Michael Saylor has stepped down as CEO of MicroStrategy. Phong Le, the company’s chairman, will assume the role of CEO.
Michael Saylor, co-founder of MicroStrategy, relinquished his chief executive role and said he would dwell more on bitcoin after the enterprise software maker announced a loss of more than $1 billion related to the fall in the price of cryptocurrency in the second quarter.
Phong Le, chairman of the company, will assume the role of CEO.
Michael Saylor, who is a bitcoin maximalist and was behind MicroStrategy’s strategy to raise billions of dollars from bitcoin, will assume the chairmanship of the board and will also assume the new role of executive chairman.
“I believe separating the roles of Chairman and Executive Chairman will allow us to better pursue our two business strategies of acquiring and owning bitcoin and growing our analytics software business. companies”, Mr. Saylor said in a statement.
“As Executive Chairman, I will be able to focus more on our bitcoin acquisition strategy and related bitcoin advocacy initiatives, while Phong will be empowered as CEO to manage the general operations of the company.”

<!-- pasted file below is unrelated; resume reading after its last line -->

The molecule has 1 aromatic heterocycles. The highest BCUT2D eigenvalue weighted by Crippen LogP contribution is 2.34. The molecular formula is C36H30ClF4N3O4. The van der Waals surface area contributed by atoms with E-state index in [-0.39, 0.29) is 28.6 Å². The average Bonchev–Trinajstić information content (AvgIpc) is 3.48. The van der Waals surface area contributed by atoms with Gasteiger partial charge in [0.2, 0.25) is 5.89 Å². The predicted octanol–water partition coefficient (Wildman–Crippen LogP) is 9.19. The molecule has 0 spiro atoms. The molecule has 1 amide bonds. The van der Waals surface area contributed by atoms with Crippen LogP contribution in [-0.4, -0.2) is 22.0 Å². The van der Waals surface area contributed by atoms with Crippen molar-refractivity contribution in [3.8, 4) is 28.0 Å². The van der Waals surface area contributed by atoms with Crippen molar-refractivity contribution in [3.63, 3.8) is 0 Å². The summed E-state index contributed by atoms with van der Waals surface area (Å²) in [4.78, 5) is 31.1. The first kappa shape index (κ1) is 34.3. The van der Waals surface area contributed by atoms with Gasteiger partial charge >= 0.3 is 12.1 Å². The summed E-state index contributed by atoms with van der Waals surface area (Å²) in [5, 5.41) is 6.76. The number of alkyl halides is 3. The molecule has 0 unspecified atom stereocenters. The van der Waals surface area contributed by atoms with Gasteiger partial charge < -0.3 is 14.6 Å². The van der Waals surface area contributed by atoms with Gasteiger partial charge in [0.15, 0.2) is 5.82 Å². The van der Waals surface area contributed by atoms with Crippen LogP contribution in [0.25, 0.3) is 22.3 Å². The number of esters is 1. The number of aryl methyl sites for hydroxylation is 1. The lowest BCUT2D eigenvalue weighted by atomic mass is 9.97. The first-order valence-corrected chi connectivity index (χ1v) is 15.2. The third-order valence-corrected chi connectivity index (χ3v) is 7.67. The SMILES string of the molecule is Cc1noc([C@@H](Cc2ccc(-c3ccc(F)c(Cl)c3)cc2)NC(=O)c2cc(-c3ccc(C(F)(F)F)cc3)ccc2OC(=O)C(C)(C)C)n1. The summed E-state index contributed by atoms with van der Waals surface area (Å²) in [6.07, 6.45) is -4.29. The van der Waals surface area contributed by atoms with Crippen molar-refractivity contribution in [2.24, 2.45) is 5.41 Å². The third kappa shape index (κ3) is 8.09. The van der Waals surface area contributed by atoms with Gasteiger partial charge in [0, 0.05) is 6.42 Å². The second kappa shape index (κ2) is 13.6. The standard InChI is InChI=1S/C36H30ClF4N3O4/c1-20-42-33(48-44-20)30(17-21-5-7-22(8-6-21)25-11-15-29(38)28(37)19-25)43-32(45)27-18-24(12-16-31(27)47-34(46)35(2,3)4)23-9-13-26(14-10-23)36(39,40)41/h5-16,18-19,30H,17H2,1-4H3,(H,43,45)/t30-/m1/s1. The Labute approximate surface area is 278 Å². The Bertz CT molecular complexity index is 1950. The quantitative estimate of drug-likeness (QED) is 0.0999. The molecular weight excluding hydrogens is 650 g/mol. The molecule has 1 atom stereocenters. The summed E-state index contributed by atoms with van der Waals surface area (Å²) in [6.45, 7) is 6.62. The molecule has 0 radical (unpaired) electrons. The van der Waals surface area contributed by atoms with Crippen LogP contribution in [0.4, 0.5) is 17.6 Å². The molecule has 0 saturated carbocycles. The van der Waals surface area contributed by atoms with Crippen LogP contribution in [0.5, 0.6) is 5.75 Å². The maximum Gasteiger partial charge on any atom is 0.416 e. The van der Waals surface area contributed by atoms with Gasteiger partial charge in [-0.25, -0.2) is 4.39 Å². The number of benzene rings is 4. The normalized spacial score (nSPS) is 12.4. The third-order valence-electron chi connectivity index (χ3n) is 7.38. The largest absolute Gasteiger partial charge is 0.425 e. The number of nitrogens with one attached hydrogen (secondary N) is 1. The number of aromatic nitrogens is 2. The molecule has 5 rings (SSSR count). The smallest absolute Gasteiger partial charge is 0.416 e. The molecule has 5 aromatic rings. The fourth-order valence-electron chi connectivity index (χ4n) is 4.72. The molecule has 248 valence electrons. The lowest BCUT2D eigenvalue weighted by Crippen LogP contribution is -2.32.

Phong Le has served as MicroStrategy’s president since July 2020 and has also held various other leadership roles since joining the company in 2015, including CFO and COO.
MicroStrategy plans to hold a press conference with analysts to discuss its second quarter results tomorrow during the day
MicroStrategy posts $1 billion loss
MicroStrategy recorded an impairment charge of $917.8 million related to the decline in the value of the bitcoins it holds. Bitcoin fell 59% in the quarter and traded around 45% lower than at the end of the previous year.
Revenue fell to $122.1 million. Analysts polled by Bloomberg were expecting second-quarter revenue of $123.25 million. Quarterly net loss of $1.062 billion, compared to a loss of $299.3 million in the same quarter last year. The quarterly loss is almost exactly double the company’s revenue over the past 12 months.
As of June 30, the book value of the company’s 129,699 bitcoins was $1.988 billion reflecting the cumulative impairment loss of $1.989 billion. The cumulative amount is now greater than the bitcoins on the company’s balance sheet.
MicroStrategy started investing in bitcoin in the summer of 2020, after Saylor said he saw it as an inflation hedge. The company’s shares jumped more than 170% that year.
MicroStrategy shares fell about 2.3% in post-trade trading. The stock has lost around 50% this year, matching bitcoin’s fall.